Oscar Directors: Apted, Michael, Femme-Oriented Films (Coal Miner’s Daughter, Gorrilas in the Mist, Nell)

Michael Apted is a British director, producer, writer and actor. One of the most prolific British directors, he is still best-known for his work on the “7-Up-49-Up” documentary series.

On June 29, 2003 he was elected President of the Directors Guild of America (DGA). He returned to TV, directing the first three episodes of the TV series Rome. His most recent feature film, Amazing Grace, premiered as closing night of the 2006 Toronto Film Fest.

Apted was born on February 10, 1941, to a lower middle class family, his father worked for an insurance company, in Aylesbury, Buckinghamshire. Apted secured a scholarship to attend City of London School and then study law and history at Cambridge University.

He began his career in television, as a trainee at Granada Television and where began work as a researcher. One of his first projects at Granada would became his most famous: the Up! series, which began in 1964 as a profile of fourteen seven-year-old children for the ground-breaking current affairs series World In Action.

As researcher, Apted was involved in selecting the children. Though it began as a one-shot documentary, the series has become an institution, revisiting the subjects every seven years, with Apted directing the later episodes in the series. The series follows Apted’s thesis that the British class system remains largely in place and is premised on the Jesuit motto “Give me a child until he is seven and I will give you the man.” Now in its seventh installment, the series is a dramatic look the lives of ordinary peoples’ lives. The latest version, 49 Up, was produced in 2005, and Apted hopes too make another one, 56 Up.

During his time at Granada, Apted also directed episodes of Coronation Street, written by Jack Rosenthal. Apted and Rosenthal collaborated on several popular TV and film projects including the pilot episodes for The Dustbinmen and The Lovers. They teamed up again in 1984 for the TV movie P’tang Yang Kipperbang, commissioned by Britain’s Channel 4.

In 1976, Apted directed a play in Granada TV Series Laurence Olivier Presents: “The Collection by Harold Pinter.” The play starred Olivier, Malcolm McDowell, Alan Bates and Helen Mirren. For his work in TV, Apted has won several British Academy Awards, including Best Dramatic Director.

Apted made his first feature film in 1972, The Triple Echo, starring Oliver Reed and Glenda Jackson, and he directed two films for David Putnam. He alternated this work with working on the TV series Play for Today. Apted directed six plays including Stronger than the Sun, written by Stephen Poliakoff and starring Francesca Annis as a young woman who places her life in danger to expose a crime, a theme Apted has returned to several times.

In 1979, he directed “Agatha,” featuring Vanessa Redgrave and Dustin Hoffman. The majority of Apted’s successful feature films since then have been based around a female protagonist. He went to the United States in 1980, and there directed Coal Miner’s Daughter, which received seven Academy Award nominations, winning best actress for Sissy Spacek. Both Spacek and Loretta Lynn, the subject of the film, have said that they believe Apted’s outsider point of view was crucial to the movie’s success in securing the participation of Appalachian residents and to the avoidance of stereotypes that previously had marred portrayals of mountain culture. Sigourney Weaver and Jodie Foster have also received Oscar nominations for their turns in Apted’s films.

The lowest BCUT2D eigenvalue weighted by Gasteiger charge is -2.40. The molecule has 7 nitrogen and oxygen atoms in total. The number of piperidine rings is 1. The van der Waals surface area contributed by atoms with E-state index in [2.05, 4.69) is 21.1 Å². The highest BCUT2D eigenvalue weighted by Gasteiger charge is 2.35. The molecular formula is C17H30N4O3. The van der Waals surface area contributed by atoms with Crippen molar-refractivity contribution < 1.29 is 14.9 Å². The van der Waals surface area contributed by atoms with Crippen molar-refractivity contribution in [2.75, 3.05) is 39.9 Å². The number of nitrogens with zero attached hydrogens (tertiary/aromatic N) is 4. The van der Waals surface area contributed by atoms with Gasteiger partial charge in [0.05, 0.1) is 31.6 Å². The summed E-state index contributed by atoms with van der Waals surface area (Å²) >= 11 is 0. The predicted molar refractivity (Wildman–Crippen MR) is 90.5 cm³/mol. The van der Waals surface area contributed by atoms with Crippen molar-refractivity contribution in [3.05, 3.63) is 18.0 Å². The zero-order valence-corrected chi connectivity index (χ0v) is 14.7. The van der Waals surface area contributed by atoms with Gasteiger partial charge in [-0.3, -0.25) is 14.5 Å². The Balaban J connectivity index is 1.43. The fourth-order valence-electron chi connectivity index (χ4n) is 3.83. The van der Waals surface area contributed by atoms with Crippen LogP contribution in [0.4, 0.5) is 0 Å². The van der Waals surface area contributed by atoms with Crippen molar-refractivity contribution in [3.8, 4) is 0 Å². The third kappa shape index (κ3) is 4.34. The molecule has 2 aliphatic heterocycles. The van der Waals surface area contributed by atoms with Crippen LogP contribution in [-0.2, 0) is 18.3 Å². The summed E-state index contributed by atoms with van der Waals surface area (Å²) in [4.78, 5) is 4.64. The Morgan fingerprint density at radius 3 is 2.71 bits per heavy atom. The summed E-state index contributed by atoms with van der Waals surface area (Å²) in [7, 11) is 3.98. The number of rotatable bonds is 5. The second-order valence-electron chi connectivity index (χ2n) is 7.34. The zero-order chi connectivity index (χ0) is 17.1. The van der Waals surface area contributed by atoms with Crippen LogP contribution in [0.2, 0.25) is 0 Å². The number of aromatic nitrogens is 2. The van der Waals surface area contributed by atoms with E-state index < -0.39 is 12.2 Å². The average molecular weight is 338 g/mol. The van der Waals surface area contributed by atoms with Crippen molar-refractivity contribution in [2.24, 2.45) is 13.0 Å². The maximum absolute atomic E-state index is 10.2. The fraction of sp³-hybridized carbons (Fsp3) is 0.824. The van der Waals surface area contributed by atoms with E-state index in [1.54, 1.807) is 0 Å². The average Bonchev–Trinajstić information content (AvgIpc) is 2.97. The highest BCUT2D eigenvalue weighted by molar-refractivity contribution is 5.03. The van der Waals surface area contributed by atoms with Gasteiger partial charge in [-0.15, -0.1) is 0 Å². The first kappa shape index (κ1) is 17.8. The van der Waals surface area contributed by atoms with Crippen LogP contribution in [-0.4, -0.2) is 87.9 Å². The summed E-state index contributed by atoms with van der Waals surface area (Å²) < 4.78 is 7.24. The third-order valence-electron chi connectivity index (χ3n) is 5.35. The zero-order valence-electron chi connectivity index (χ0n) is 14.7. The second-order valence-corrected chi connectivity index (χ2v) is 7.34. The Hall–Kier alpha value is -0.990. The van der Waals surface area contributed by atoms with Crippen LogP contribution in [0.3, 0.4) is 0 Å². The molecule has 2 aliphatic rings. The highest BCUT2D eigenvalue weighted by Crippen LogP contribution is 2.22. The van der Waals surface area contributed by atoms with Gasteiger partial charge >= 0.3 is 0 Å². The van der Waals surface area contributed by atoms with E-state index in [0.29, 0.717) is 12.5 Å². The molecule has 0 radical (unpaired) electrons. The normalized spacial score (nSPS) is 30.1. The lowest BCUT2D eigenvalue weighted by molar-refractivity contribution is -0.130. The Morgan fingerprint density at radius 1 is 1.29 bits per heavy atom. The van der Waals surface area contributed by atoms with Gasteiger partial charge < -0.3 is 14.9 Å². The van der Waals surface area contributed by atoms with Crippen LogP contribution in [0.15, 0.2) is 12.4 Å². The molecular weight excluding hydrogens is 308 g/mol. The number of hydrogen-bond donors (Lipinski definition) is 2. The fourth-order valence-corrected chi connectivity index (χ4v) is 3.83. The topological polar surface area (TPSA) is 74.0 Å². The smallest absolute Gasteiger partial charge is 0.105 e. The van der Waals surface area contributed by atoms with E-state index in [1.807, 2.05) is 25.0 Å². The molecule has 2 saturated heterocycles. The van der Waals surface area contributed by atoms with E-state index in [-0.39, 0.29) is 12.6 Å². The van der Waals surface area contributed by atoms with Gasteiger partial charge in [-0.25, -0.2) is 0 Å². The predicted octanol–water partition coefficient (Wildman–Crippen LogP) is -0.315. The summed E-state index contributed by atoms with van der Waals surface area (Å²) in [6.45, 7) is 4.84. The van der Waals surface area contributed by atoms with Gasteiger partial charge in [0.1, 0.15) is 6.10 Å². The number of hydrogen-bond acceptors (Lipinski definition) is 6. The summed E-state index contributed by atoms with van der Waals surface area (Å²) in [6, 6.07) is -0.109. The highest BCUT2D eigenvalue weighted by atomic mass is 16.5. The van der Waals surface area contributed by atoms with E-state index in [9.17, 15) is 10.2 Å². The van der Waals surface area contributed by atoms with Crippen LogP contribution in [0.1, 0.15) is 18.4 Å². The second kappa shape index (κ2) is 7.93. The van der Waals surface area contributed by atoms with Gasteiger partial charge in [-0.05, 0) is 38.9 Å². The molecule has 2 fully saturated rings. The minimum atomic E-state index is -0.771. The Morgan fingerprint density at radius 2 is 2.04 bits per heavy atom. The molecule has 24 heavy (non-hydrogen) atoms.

Apted has also made several films with a strong social message or that deal with an ethical dilemma. In 1983 he directed Gorky Park, a political thriller based on the novel by Martin Cruz Smith, that deals with police corruption in the former Soviet Union. Class Action deals with a corporate whistle blower, and Extreme Measures is about medical ethics.

Apted will direct the forthcoming final edition of the Goal! trilogy, Goal! 3, which is slated for release in 2008, and will also direct the third instalment of the Narnia films, The Voyage of the Dawn Treader.

TV

Coronation Street, 1963 – 1964
Haunted, 1967
There’s a hole in your dustbin, Deliah, 1968 – writer Jack Rosenthal
The Dustbinmen, 1969
Big Breadwinner Hog, 1969
The Lovers, 1970
Follyfoot, 1970
Another Sunday and Sweet F.A., 1970 – writer Jack Rosenthal
The Collection, 1976 – written by Harold Pinter and starring Laurence Olivier
Play for Today, 1972 – 1977
P’tang Yang Kipperbang, 1984
New York News, 1994
Married in America, 2002
Rome (mini-series), 2006

Filmography: Features

The Triple Echo, 1972
Stardust, 1974
The Squeeze, 1977
Agatha, 1979
Coal Miner’s Daughter, 1980
Continental Divide, 1981
Gorky Park, 1983
Firstborn, 1984
Bring On the Night, 1985
Gorillas in the Mist, 1988
Class Action, 1991
Thunderheart, 1992
Incident at Oglala, 1992
Blink, 1994
Nell, 1994
Extreme Measures, 1996
The World Is Not Enough, 1999
Enigma, 2001
Enough, 2002
Amazing Grace, 2006
Goal! 3, 2008
The Chronicles of Narnia: The Voyage of the Dawn Treader, 2010

Documentaries

In addition to feature films, Apted has continued to direct documentaries, including Bring on the Night, a feature-length concert film about the making of Sting’s first solo album. In 1988/9 he directed the docu “The Long Way Home,” which chronicled the UK, US and USSR adventures of Boris Grebenshikov, the first Soviet underground musician allowed to record in the West. After making Thunderheart, Apted made the documentary Incident at Oglala detailing the actual events behind the film.

Apted directed in 1999 “The World Is Not Enough,” the first Bond film in which the main villain is a woman. He also gave more screen time than usual to the character of M, played by Judi Dench.